Date of Submission
Bachelor of Architecture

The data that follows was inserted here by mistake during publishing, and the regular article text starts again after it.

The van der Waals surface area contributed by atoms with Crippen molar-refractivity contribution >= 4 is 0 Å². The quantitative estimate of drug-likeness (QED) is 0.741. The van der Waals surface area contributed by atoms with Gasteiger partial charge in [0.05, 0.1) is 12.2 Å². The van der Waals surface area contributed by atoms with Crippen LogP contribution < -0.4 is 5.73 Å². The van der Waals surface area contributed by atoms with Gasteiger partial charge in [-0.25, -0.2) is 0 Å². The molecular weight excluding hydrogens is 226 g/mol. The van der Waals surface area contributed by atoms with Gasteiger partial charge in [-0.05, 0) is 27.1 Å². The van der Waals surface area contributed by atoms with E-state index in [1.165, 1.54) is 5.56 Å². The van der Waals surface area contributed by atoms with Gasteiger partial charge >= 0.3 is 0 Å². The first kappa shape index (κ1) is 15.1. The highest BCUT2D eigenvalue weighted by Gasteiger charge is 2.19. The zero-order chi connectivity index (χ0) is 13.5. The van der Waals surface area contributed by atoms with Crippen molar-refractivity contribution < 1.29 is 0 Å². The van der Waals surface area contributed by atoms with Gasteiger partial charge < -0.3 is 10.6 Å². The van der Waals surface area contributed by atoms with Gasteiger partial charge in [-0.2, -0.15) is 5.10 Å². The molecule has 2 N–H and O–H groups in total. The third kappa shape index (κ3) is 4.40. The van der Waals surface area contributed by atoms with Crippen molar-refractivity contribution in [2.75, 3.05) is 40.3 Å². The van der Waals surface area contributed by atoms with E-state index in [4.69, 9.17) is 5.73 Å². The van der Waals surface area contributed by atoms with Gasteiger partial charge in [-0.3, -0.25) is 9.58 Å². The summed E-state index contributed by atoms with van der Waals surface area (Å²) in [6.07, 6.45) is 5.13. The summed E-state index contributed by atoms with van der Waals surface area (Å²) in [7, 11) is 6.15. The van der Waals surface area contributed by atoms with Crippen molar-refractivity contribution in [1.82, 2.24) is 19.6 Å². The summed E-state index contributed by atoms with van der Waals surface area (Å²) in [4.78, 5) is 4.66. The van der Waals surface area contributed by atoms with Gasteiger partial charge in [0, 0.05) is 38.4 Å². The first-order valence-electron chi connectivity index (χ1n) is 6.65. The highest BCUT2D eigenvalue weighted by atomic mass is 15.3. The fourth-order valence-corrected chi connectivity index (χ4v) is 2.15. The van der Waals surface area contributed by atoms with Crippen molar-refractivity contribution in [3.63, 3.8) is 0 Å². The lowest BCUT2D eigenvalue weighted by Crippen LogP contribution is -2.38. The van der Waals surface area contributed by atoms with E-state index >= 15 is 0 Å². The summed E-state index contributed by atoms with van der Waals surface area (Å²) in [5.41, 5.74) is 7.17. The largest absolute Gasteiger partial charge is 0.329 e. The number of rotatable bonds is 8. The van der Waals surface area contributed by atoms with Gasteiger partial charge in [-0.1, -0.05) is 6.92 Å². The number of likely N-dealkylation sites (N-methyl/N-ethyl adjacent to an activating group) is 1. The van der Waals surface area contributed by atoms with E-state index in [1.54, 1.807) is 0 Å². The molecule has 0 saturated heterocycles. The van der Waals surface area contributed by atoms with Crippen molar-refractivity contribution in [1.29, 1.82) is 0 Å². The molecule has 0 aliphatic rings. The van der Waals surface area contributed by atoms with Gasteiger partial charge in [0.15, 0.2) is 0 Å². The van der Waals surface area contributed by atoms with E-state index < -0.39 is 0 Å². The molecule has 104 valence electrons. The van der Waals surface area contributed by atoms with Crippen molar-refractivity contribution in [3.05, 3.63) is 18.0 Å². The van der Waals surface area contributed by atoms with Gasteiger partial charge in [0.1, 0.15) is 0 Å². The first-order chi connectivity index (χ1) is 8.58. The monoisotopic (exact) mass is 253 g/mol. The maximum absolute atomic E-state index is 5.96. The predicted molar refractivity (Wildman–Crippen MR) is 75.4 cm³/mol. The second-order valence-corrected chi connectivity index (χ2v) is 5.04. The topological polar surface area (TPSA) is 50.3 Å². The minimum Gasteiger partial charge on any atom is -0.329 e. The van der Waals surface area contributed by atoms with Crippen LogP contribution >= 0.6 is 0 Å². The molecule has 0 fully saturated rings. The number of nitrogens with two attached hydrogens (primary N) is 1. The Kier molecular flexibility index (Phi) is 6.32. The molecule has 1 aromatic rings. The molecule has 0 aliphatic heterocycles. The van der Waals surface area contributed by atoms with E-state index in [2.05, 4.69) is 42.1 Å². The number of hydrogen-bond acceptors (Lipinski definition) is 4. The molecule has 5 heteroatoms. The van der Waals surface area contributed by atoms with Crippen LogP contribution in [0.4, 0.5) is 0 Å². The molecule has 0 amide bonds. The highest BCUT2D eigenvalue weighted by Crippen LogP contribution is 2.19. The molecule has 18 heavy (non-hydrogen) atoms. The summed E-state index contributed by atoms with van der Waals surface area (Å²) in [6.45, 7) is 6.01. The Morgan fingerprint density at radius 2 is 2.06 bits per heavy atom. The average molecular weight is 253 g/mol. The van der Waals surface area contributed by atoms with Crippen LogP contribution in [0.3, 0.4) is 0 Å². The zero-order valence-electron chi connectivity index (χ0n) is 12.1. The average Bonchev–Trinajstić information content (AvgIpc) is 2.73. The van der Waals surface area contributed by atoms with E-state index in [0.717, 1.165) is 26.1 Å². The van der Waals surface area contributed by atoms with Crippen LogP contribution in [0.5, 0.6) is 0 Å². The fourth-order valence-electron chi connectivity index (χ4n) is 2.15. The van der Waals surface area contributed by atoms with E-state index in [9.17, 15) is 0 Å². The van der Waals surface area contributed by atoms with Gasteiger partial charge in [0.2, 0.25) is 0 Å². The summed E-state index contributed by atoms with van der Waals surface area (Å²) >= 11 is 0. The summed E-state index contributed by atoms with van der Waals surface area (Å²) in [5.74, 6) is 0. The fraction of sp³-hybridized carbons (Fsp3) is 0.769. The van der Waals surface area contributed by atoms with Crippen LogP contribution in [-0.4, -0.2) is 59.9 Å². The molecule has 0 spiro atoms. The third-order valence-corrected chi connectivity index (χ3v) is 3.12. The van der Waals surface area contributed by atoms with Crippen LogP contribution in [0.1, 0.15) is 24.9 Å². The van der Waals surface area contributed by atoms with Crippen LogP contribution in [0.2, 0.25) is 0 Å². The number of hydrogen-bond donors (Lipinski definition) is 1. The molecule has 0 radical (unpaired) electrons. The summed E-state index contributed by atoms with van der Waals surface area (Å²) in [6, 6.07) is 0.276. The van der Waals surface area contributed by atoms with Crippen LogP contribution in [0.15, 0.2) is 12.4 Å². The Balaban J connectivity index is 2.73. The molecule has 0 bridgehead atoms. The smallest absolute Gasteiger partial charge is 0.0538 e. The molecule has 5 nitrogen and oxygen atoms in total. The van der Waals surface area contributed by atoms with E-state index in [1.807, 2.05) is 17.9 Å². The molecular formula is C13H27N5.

Today, young professionals face increasing debt and uncertainty after graduating, elders aging in place are stuck with homes not suited to their lifestyle, and the rental market is becoming an essential source of income. The Accessory Dwelling Unit represents a solution to these societal issues. ADUs are separate units on the same lot as the primary home while containing full living functions. Space efficiency is paramount; therefore, each facet of the design needs to be multifaceted and reconfigurable. The idea stems from precedents throughout the 20th century, whether Corbusier’s “Machine for Living” to the work of Reyner Banham and Richard Rogers. The latter was simple and adaptable, using pilings to contour to unique site conditions. These examples manifest units must be modular, which means the ability to adapt to the site. This modularity will also interface with aspects of the Southern Vernacular, such as the threshold, the covered porch, and the entry sequence. This thesis proposes designing an accessory dwelling that will be applied to three sites of different scales in the Atlanta area with corresponding demographics. Efficiency will be the focus, from the modularity to the customization of the unit to meet these other site conditions. ADUs will transform single-family neighborhoods with greater density and flexibility for homeowners and renters. The goal is to create a new typology of accessory homes inspired by Southern vernacular while considering future needs.